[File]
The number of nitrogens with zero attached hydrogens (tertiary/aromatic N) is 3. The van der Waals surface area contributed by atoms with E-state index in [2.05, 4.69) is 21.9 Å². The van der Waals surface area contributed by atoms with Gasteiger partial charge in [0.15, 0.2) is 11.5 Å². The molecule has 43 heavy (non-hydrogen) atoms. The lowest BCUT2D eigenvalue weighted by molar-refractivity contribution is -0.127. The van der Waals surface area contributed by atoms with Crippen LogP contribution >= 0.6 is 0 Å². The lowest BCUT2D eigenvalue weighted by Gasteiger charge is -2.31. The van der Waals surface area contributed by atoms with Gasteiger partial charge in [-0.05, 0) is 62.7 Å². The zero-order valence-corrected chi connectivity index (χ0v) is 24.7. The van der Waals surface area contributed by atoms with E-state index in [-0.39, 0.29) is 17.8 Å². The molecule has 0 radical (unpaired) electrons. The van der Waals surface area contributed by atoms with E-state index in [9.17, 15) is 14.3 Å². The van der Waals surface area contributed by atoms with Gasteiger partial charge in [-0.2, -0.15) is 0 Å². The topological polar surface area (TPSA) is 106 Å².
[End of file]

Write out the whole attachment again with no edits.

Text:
The number of nitrogens with zero attached hydrogens (tertiary/aromatic N) is 3. The van der Waals surface area contributed by atoms with E-state index in [2.05, 4.69) is 21.9 Å². The van der Waals surface area contributed by atoms with Gasteiger partial charge in [0.15, 0.2) is 11.5 Å². The molecule has 43 heavy (non-hydrogen) atoms. The lowest BCUT2D eigenvalue weighted by molar-refractivity contribution is -0.127. The van der Waals surface area contributed by atoms with Crippen LogP contribution >= 0.6 is 0 Å². The lowest BCUT2D eigenvalue weighted by Gasteiger charge is -2.31. The van der Waals surface area contributed by atoms with Gasteiger partial charge in [-0.05, 0) is 62.7 Å². The zero-order valence-corrected chi connectivity index (χ0v) is 24.7. The van der Waals surface area contributed by atoms with E-state index in [-0.39, 0.29) is 17.8 Å². The molecule has 0 radical (unpaired) electrons. The van der Waals surface area contributed by atoms with E-state index in [9.17, 15) is 14.3 Å². The van der Waals surface area contributed by atoms with Gasteiger partial charge in [-0.2, -0.15) is 0 Å². The topological polar surface area (TPSA) is 106 Å².